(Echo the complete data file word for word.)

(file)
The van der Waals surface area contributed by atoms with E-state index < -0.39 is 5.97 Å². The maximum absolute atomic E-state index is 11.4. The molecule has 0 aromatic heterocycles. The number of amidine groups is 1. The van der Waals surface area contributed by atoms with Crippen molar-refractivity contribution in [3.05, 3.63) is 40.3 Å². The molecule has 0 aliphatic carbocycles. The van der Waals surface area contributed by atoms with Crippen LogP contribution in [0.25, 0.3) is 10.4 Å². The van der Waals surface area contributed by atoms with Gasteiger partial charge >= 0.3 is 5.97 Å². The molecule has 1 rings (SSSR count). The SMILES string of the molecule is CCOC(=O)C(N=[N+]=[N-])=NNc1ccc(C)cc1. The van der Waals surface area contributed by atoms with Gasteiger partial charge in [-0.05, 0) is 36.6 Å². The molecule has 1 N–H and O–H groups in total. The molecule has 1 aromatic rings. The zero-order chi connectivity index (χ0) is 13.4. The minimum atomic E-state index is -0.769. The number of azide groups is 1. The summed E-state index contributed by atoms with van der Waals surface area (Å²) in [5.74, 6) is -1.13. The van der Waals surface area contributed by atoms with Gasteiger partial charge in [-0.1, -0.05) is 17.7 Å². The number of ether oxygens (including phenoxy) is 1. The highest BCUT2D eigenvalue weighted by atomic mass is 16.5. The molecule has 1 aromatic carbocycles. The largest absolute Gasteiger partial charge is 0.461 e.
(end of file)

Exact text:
The van der Waals surface area contributed by atoms with E-state index < -0.39 is 5.97 Å². The maximum absolute atomic E-state index is 11.4. The molecule has 0 aromatic heterocycles. The number of amidine groups is 1. The van der Waals surface area contributed by atoms with Crippen molar-refractivity contribution in [3.05, 3.63) is 40.3 Å². The molecule has 0 aliphatic carbocycles. The van der Waals surface area contributed by atoms with Crippen LogP contribution in [0.25, 0.3) is 10.4 Å². The van der Waals surface area contributed by atoms with Gasteiger partial charge >= 0.3 is 5.97 Å². The molecule has 1 rings (SSSR count). The SMILES string of the molecule is CCOC(=O)C(N=[N+]=[N-])=NNc1ccc(C)cc1. The van der Waals surface area contributed by atoms with Gasteiger partial charge in [-0.05, 0) is 36.6 Å². The molecule has 1 N–H and O–H groups in total. The molecule has 1 aromatic rings. The zero-order chi connectivity index (χ0) is 13.4. The minimum atomic E-state index is -0.769. The number of azide groups is 1. The summed E-state index contributed by atoms with van der Waals surface area (Å²) in [5.74, 6) is -1.13. The van der Waals surface area contributed by atoms with Gasteiger partial charge in [-0.1, -0.05) is 17.7 Å². The number of ether oxygens (including phenoxy) is 1. The highest BCUT2D eigenvalue weighted by atomic mass is 16.5. The molecule has 1 aromatic carbocycles. The largest absolute Gasteiger partial charge is 0.461 e.